Cone photopigment bleaching abnormalities in diabetes

Invest Ophthalmol Vis Sci. 1987 Apr;28(4):718-24.


We have used a color-matching technique to obtain estimates of the optical density of cone photopigments as a function of retinal illuminance in patients with insulin-dependent diabetes mellitus (IDDM). We found that the half-bleach illuminance of some patients is abnormally high. That is, it takes more light to bleach an equivalent amount of photopigment in these patients. Since low illuminance color matches for these patients are normal, this implies that these patients have normal amounts of photopigment, but the photopigment is not bleaching normally. This result clearly points to abnormalities in the outer retina of these diabetic patients. The most likely causes of this abnormality are either decreases in the ability of the cones to absorb light, or an increased rate of regeneration of the cone photopigments.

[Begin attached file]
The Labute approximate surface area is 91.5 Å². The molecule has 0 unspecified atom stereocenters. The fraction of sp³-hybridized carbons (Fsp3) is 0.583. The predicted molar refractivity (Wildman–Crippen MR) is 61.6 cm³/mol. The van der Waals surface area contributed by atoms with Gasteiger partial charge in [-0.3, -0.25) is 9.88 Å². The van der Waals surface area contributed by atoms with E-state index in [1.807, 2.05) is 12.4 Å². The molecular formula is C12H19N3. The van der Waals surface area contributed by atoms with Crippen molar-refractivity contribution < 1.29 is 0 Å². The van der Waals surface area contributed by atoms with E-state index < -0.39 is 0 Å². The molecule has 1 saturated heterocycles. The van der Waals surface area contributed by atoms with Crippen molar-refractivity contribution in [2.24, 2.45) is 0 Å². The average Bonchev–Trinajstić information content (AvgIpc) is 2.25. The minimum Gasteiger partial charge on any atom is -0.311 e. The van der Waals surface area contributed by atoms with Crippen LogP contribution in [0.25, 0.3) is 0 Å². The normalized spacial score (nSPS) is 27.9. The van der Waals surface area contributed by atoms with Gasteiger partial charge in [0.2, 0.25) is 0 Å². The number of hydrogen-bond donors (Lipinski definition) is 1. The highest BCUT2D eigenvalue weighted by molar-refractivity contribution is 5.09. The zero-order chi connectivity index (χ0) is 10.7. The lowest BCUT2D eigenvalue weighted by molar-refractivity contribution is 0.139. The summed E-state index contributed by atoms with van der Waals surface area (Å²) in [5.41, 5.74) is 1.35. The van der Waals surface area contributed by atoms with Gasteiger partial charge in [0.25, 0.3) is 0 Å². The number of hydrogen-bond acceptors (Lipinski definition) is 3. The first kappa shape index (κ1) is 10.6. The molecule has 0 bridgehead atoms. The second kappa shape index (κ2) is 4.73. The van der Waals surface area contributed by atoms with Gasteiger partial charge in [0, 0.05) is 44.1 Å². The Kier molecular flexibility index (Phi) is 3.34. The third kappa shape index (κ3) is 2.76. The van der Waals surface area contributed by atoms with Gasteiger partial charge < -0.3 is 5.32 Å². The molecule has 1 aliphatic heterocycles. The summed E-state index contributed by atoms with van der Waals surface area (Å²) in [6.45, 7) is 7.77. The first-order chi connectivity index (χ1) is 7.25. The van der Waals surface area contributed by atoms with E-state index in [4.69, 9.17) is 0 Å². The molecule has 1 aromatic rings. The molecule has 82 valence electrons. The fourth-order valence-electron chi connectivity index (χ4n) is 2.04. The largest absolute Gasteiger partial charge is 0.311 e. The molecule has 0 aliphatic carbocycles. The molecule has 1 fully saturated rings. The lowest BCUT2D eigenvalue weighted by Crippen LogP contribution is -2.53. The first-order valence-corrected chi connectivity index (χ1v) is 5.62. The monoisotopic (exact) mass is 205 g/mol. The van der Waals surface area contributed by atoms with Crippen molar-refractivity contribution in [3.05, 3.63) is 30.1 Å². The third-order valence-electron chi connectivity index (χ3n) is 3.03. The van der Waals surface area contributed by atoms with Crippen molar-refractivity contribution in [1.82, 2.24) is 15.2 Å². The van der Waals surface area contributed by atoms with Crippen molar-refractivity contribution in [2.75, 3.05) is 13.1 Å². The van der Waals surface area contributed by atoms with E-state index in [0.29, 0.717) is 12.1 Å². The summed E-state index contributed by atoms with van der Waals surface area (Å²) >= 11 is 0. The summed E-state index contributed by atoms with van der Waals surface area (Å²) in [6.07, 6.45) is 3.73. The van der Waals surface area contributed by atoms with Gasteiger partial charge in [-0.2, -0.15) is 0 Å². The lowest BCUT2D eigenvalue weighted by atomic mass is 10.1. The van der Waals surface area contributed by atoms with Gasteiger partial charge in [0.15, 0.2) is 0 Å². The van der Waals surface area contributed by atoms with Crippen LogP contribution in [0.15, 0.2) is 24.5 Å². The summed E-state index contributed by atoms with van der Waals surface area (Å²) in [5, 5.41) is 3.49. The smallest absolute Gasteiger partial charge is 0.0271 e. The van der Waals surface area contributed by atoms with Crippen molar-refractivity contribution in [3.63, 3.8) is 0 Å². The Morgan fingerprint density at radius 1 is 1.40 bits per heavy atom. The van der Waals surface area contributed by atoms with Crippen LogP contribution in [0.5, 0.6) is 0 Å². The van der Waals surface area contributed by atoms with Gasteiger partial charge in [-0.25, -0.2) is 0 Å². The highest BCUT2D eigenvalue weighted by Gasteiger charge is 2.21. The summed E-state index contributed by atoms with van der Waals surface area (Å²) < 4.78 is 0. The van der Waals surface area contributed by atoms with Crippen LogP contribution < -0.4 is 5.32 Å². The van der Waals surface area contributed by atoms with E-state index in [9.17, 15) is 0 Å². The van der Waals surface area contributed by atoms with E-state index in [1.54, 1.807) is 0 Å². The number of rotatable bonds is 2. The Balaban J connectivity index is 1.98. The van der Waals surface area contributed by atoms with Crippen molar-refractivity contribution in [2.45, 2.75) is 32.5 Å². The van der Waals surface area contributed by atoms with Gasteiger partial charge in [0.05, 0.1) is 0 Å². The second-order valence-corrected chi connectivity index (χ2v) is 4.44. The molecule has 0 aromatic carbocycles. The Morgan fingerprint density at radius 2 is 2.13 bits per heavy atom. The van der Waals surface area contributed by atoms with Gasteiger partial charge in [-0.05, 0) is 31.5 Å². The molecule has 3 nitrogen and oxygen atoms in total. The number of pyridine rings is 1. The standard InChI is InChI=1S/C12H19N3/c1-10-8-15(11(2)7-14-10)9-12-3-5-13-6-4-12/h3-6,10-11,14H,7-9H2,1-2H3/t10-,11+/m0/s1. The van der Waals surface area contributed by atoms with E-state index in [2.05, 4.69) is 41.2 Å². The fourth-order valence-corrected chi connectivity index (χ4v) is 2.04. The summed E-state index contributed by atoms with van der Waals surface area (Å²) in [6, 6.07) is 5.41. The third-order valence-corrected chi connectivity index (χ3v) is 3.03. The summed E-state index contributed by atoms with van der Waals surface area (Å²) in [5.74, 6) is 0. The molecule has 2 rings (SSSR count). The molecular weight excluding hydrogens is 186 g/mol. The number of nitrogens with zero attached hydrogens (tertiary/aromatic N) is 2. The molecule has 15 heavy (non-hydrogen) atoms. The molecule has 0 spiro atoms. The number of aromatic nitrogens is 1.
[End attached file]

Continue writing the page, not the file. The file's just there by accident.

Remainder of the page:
Publication types

  • Research Support, Non-U.S. Gov't
  • Research Support, U.S. Gov't, P.H.S.

MeSH terms

  • Adolescent
  • Adult
  • Color Perception / physiology*
  • Color Perception Tests
  • Diabetes Mellitus, Type 1 / physiopathology*
  • Diabetic Retinopathy / physiopathology*
  • Diabetic Retinopathy / surgery
  • Female
  • Humans
  • Light Coagulation
  • Male
  • Middle Aged
  • Photoreceptor Cells / physiopathology*
  • Retinal Hemorrhage / physiopathology
  • Retinal Pigments / physiology*


  • Retinal Pigments